Welcome to our 2016 Advent Calendar series (#AFONAdvent)! This year, our theme is “The Gift of Inspiration”. For each day, one of our members has written a blog post about someone who has inspired them, and how that inspiration has lead to them being where they are today. Each member is a shining example of a young person who is acting Now for Nature. We hope that you enjoy the series and have a Merry Christmas and a Happy New Year!
My wildlife heroes are the often unsung specialists, particularly those passionate about groups of invertebrates. These are the people willing to take on the challenges of taxonomy to produce excellent keys and guides – resources allowing anybody to identify to species. Their research and sharing of knowledge give us the skills to know how the invertebrate fauna has changed in recent years – providing the expertise to identify which species are in decline and which are spreading.
The British fauna isn’t a fixed entity. There are constant introductions, re-introductions and even new discoveries. For example, when Ben Rowson created the FSC guide to Slugs of Britain and Ireland, the research done for this increased the known fauna by 20%! This included new species the Ghost Slug (Selenochlamys ysbryda) such a weirdly unique looking species that hadn’t been recognised as one before. It shows just how much there is still to discover, learn and share about the natural world around us.
Ghost Slug, Selenochlamys ysbryda
Mark Telfer inspired me through his amazingly detailed website. It helped me delve into the world of Carabids (ground beetles), giving me a gateway into identifying invertebrates. It’s clearly a massive labour of love, with an essential range on tips from identification, mounting and storing specimens, recent species discovered in Britain and much more. It also made me realise that it’s okay to be interested in invertebrates.
Ground beetle: snail hunter, Cyrchrus caraboides
What amazes me about these people the most is how modest, welcoming and encouraging they are. I happened to meet Paul Waring (one of the authors of the Field Guide to the Moths of Great Britain and Ireland) at a small conference when I was planning an MSc project on the Scarce-hook Tip Moth (Sabra harpagula). We spent the whole of the lunch break chatting about trapping methods and this little known moth species. Chatting to him brought home just how much in-depth knowledge Paul has and how willing he was to share it with someone who was new to the subject.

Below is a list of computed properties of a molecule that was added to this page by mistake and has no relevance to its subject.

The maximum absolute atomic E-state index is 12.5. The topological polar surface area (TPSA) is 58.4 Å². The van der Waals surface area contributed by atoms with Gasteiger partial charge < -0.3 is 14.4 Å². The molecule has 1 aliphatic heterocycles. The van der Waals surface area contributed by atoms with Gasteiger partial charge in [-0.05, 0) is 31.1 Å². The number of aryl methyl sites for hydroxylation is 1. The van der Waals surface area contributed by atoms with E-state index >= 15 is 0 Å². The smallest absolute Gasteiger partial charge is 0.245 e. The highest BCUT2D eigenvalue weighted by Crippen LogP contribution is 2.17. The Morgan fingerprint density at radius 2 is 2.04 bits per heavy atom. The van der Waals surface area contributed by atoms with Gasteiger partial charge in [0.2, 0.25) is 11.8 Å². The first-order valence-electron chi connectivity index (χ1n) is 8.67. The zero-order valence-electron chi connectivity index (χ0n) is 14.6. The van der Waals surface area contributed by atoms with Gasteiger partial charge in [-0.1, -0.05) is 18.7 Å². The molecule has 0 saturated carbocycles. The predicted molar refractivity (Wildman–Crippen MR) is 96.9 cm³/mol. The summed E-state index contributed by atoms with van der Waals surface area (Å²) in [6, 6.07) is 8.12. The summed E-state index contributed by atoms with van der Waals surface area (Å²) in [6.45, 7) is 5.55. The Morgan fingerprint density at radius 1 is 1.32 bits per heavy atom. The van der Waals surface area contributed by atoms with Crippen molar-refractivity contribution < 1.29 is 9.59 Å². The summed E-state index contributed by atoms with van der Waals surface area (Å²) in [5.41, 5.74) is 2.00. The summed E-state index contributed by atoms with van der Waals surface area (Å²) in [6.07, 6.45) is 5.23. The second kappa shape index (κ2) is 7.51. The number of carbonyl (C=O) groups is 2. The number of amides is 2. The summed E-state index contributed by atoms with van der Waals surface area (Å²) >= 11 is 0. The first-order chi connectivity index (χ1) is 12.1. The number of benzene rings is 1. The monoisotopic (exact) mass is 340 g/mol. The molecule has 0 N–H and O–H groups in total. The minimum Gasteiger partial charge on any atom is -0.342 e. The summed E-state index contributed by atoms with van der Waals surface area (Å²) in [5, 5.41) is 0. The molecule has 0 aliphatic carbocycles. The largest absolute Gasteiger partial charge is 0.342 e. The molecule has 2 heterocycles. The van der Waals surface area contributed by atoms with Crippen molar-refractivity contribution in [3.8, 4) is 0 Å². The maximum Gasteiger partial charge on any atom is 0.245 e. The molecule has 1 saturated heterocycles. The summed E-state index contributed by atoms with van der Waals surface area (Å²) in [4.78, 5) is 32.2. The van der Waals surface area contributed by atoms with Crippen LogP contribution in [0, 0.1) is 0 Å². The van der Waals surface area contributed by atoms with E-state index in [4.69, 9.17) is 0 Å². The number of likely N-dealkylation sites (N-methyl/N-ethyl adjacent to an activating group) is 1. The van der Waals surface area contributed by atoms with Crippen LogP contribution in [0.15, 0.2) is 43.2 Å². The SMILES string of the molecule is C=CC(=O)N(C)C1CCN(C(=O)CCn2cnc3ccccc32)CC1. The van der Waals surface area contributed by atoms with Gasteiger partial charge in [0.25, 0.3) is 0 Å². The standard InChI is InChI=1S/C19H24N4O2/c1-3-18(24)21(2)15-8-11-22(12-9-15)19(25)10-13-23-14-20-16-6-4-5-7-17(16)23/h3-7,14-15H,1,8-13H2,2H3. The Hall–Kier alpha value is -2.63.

Scarce Hook-tip Moth, Sabra harpagula
As another part of my studies I was creating a wet preserved collection of slugs. Preserving slugs is a tricky business and I was struggling to get them to “relax”, so I took the plunge of emailing Ben Rowson who works at National Museum Wales. I expected at best a polite email back with some links to useful references, and at worst my email to be overlooked.
Instead Ben invited me to come into the museum, where he gave up much of his time talking about relaxing molluscs, experimented with different methods, and showed me the museums amazing mollusc collection. He mentioned at the time that there would be a mollusc related traineeship hosted by the museum in a few months time and to keep an eye out for the advert. A year later I’m almost at the end of that traineeship and am incredibly proud to have him as my mentor and supervisor. From him, other staff at the museum, and visiting experts I have learnt huge amounts about identification, including how challenging it can be at times. It has shown me just how much work and research goes into every guide, key and identification.
These people inspire me with their openness to share knowledge with others, and their passion for their subject. So to all those specialists out there who have produced excellent identification keys, recognised new species to Britain & Ireland and how to identify them accurately to species, I would like to say thank you. You have given us all a wonderful gift, and continue to inspire me every day.